The Future of Citi, SEC, and FINRA
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by Bill Singer
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A Double Header: On the Future of Citi and the SEC (with a side order of FINRA)
Written: July 16, 2009
Citi's management is shifting around. Is this enough to save the troubled bank?
With· Vince Farrell, Chief Investment Officer for Soleil Securities in New York.; and · Bill Singer, Shareholder in the Securities Practice Group of the law firm Stark & Stark and Publisher of http://BrokeAndBroker.com and http://RRBDLaw.com
Bill Singer: I think Citi is a dodo from a now discredited age, and it should probably be permitted to die a quiet death. It would likely be best for the company to divest itself of many segments and to trim down to whatever nugget its management team views are potentially profitable. Once again, hard questions need to be asked and choices made. Is the name "Citi" still of any value? Does the public harbor mistrust toward the conglomerate and is there any way for the lost credibility to be regained? Does the industry view Citi as a terminal patient on life support--and will that make it even harder to attract top execs to what is viewed as an organization whose plug may be pulled?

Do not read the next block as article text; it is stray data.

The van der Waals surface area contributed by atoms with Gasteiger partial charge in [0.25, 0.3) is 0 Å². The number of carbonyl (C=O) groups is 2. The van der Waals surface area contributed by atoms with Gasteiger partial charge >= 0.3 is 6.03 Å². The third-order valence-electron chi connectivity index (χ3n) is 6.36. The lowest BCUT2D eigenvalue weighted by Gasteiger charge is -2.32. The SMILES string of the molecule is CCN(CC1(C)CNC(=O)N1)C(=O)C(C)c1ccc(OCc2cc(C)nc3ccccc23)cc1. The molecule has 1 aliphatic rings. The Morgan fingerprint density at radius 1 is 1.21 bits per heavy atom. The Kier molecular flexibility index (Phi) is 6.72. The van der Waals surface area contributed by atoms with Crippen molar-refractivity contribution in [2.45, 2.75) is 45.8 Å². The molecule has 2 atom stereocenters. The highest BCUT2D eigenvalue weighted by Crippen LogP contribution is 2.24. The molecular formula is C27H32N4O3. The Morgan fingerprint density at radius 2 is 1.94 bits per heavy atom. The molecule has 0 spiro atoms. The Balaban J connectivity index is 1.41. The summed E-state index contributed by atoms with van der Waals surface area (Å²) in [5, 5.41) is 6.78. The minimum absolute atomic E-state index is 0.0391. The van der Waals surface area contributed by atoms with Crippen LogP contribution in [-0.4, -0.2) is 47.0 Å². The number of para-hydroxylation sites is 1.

To read the entire Intelligent Investing Panel interview, visit:
Letters To The SEC
Securities and Exchange Commission Chairman Mary Schapiro is settled in, and investors are putting in their requests.
Bill Singer: In terms of answering your question, I see the SEC as a now failed institution that lacks credibility in the eyes of the American investor. I think its reputation is so damaged that trying to glue it back together and then whitewash over the cracks will prove a fatal decision. I would end the SEC, and I would also call upon Congress to abolish the Maloney Act, which provides for the existence of the Financial Industry Regulatory Authority (FINRA). I think we will be wasting far too much time and resources trying to fix a broken organization when it would be more effective to re-think the failed assumptions now embedded in the SEC and FINRA and simply design a newer regulatory architecture whose roots are in the 21st Century. Your stock broker or investment adviser could be a straight arrow, scouring the financial world for the very best products, but it's entirely likely they aren't. They could just as easily push you into "house" products that help them reap better commissions. The fact is, the latter situation is far from uncommon as brokers are typically not legally bound to find the "best" products for you, merely ones that are considered "suitable."To read the entire Intelligent Investing Panel interview, visit:
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